Casual Gardener: Champion runners are steps ahead
There are many reasons to grow runner beans but eating them isn't necessarily one...
THERE is a number of vegetables I regard as staples of the edible garden. Every year when it comes to deciding what to grow, this handful of crops are always on the list.
I'm like the football manager selecting the backbone of his side first, before adding subtlety and finesse. Chief among the mainstays are potatoes, courgettes, onions, lettuce and runner beans. The latter is not chosen so much for its gourmet appeal, as for its look and the legacy it leaves behind in the soil.
The runner bean (Phaseolus coccineus) is easily among the most impressive plants in the vegetable garden, providing height that rivals any sweet pea and eye-catching colour to match. As for its culinary credentials, I'm still not entirely convinced, finding the young pods a little coarse and the beans in their mature state too scarce.
French beans are the runner's more sophisticated, palatable cousin, so in recent years I've endeavoured to grow them instead, with limited success it must be said.
Last year, they were too leggy, while this year my first crop was struggling even before it had been planted out, damaged after being left outside during an especially cold May.
It's not been an entirely lost cause thanks to 'Korona', a dwarf, yellow, fast-cropping variety. However, only half the plants I sowed survived and therefore the yield has been modest.
Half anticipating my lack of success with French beans – perhaps they're just too sophisticated? – I sowed some runner beans at the same time. They are pretty much foolproof, just less desirable for the reasons outlined above. After a slow start followed by equally sluggish progress during the heatwave, the runner beans have begun to thrive over the past three or four weeks.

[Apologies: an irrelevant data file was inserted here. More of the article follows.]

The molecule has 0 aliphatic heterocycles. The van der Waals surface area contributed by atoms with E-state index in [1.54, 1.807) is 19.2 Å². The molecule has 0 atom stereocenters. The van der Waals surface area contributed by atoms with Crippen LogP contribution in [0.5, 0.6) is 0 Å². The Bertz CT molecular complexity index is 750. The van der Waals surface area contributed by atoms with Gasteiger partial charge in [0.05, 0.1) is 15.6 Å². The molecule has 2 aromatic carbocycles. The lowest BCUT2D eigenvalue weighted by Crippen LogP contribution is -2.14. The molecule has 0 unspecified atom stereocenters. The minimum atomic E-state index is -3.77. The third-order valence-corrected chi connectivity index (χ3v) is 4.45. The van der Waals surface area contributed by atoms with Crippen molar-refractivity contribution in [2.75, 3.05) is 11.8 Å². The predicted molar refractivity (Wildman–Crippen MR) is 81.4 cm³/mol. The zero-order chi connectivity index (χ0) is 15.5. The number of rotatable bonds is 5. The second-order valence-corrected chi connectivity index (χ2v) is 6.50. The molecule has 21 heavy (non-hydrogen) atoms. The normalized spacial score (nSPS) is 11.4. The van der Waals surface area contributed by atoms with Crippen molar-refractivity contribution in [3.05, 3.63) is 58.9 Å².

Witnessing the vigour of runner bean growth, it's not difficult to see where the inspiration came from for Jack and the Beanstalk. At 6 feet high, the support I fashioned from three lengths of driftwood is inadequate and has already been outgrown, the eight plants intertwining, implying they could easily climb to twice this altitude if there was something to hold onto.
The beans can be harvested very soon after they appear, the young pods eaten whole à la mange tout. Picking the pods will encourage the plant to produce more, providing a steady stream for several weeks. Mature pods are less amenable to being eaten whole and therefore it's necessary to shell them, extracting the beans from inside.
But even by the time the runner bean has produced plenty of lovely flowers and scores of pods to eat, its work is not yet complete. As a member of the fabaceae or legume (pod producing) family along with peas, lupins and clover, it will help fertilise the ground ahead of the next crop, a characteristic that makes beans and peas central to any crop rotation scheme and usually grown ahead of brassicas.
Legumes have an ability to 'fix' nitrogen in the soil and therefore provide fertiliser for the crops that follow. Together with a soil bacteria called rhizobium, the roots convert nitrogen in the air into nodules of fertiliser attached to the root of the plant. The runner bean plant uses much of the nitrogen as it grows but leaves some behind in its roots.